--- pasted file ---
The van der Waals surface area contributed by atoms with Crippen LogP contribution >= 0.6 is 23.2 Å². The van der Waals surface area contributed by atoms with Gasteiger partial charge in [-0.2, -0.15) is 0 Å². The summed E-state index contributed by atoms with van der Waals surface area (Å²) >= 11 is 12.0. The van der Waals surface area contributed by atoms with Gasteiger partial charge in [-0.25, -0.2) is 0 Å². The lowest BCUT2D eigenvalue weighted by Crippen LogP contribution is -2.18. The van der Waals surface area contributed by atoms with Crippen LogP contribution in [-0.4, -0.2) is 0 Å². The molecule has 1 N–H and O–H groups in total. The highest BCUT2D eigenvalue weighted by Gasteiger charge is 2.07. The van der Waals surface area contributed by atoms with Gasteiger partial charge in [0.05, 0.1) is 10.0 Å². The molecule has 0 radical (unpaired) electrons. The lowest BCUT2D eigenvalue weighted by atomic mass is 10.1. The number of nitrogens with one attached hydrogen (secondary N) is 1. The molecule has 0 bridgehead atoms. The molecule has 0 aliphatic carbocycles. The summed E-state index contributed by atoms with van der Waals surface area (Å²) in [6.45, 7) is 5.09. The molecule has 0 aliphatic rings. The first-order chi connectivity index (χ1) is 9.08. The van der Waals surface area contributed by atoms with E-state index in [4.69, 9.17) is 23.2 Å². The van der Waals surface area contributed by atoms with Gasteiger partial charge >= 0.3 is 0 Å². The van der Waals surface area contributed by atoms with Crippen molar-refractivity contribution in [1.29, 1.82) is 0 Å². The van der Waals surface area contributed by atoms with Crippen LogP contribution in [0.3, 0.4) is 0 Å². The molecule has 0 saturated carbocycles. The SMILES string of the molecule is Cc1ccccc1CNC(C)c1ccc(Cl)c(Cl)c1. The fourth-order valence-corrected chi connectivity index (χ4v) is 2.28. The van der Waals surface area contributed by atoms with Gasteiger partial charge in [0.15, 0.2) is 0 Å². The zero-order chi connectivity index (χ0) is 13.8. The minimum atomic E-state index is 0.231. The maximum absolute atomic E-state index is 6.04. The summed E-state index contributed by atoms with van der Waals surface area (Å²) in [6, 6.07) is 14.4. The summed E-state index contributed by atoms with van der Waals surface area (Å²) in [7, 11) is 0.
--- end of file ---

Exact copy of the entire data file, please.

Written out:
The van der Waals surface area contributed by atoms with Crippen LogP contribution >= 0.6 is 23.2 Å². The van der Waals surface area contributed by atoms with Gasteiger partial charge in [-0.2, -0.15) is 0 Å². The summed E-state index contributed by atoms with van der Waals surface area (Å²) >= 11 is 12.0. The van der Waals surface area contributed by atoms with Gasteiger partial charge in [-0.25, -0.2) is 0 Å². The lowest BCUT2D eigenvalue weighted by Crippen LogP contribution is -2.18. The van der Waals surface area contributed by atoms with Crippen LogP contribution in [-0.4, -0.2) is 0 Å². The molecule has 1 N–H and O–H groups in total. The highest BCUT2D eigenvalue weighted by Gasteiger charge is 2.07. The van der Waals surface area contributed by atoms with Gasteiger partial charge in [0.05, 0.1) is 10.0 Å². The molecule has 0 radical (unpaired) electrons. The lowest BCUT2D eigenvalue weighted by atomic mass is 10.1. The number of nitrogens with one attached hydrogen (secondary N) is 1. The molecule has 0 bridgehead atoms. The molecule has 0 aliphatic carbocycles. The summed E-state index contributed by atoms with van der Waals surface area (Å²) in [6.45, 7) is 5.09. The molecule has 0 aliphatic rings. The first-order chi connectivity index (χ1) is 9.08. The van der Waals surface area contributed by atoms with E-state index in [4.69, 9.17) is 23.2 Å². The van der Waals surface area contributed by atoms with Gasteiger partial charge >= 0.3 is 0 Å². The van der Waals surface area contributed by atoms with Crippen molar-refractivity contribution in [1.29, 1.82) is 0 Å². The van der Waals surface area contributed by atoms with Crippen LogP contribution in [0.3, 0.4) is 0 Å². The molecule has 0 saturated carbocycles. The SMILES string of the molecule is Cc1ccccc1CNC(C)c1ccc(Cl)c(Cl)c1. The fourth-order valence-corrected chi connectivity index (χ4v) is 2.28. The van der Waals surface area contributed by atoms with Gasteiger partial charge in [0.15, 0.2) is 0 Å². The zero-order chi connectivity index (χ0) is 13.8. The minimum atomic E-state index is 0.231. The maximum absolute atomic E-state index is 6.04. The summed E-state index contributed by atoms with van der Waals surface area (Å²) in [6, 6.07) is 14.4. The summed E-state index contributed by atoms with van der Waals surface area (Å²) in [7, 11) is 0.